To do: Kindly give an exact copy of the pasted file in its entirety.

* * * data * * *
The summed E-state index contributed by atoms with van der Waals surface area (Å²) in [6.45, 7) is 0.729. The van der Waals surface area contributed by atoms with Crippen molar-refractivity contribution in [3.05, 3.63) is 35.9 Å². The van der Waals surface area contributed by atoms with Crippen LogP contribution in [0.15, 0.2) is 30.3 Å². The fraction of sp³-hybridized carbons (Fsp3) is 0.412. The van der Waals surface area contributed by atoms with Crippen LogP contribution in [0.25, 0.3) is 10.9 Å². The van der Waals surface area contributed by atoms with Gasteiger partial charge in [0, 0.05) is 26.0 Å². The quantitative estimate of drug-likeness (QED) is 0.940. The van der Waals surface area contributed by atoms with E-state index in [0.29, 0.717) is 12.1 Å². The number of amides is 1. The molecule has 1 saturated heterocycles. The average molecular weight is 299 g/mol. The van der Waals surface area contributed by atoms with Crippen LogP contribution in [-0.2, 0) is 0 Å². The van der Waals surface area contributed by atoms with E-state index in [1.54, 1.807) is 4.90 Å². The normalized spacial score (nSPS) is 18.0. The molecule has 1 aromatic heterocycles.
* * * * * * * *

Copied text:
The summed E-state index contributed by atoms with van der Waals surface area (Å²) in [6.45, 7) is 0.729. The van der Waals surface area contributed by atoms with Crippen molar-refractivity contribution in [3.05, 3.63) is 35.9 Å². The van der Waals surface area contributed by atoms with Crippen LogP contribution in [0.15, 0.2) is 30.3 Å². The fraction of sp³-hybridized carbons (Fsp3) is 0.412. The van der Waals surface area contributed by atoms with Crippen LogP contribution in [0.25, 0.3) is 10.9 Å². The van der Waals surface area contributed by atoms with Gasteiger partial charge in [0, 0.05) is 26.0 Å². The quantitative estimate of drug-likeness (QED) is 0.940. The van der Waals surface area contributed by atoms with E-state index in [0.29, 0.717) is 12.1 Å². The number of amides is 1. The molecule has 1 saturated heterocycles. The average molecular weight is 299 g/mol. The van der Waals surface area contributed by atoms with Crippen LogP contribution in [-0.2, 0) is 0 Å². The van der Waals surface area contributed by atoms with E-state index in [1.54, 1.807) is 4.90 Å². The normalized spacial score (nSPS) is 18.0. The molecule has 1 aromatic heterocycles.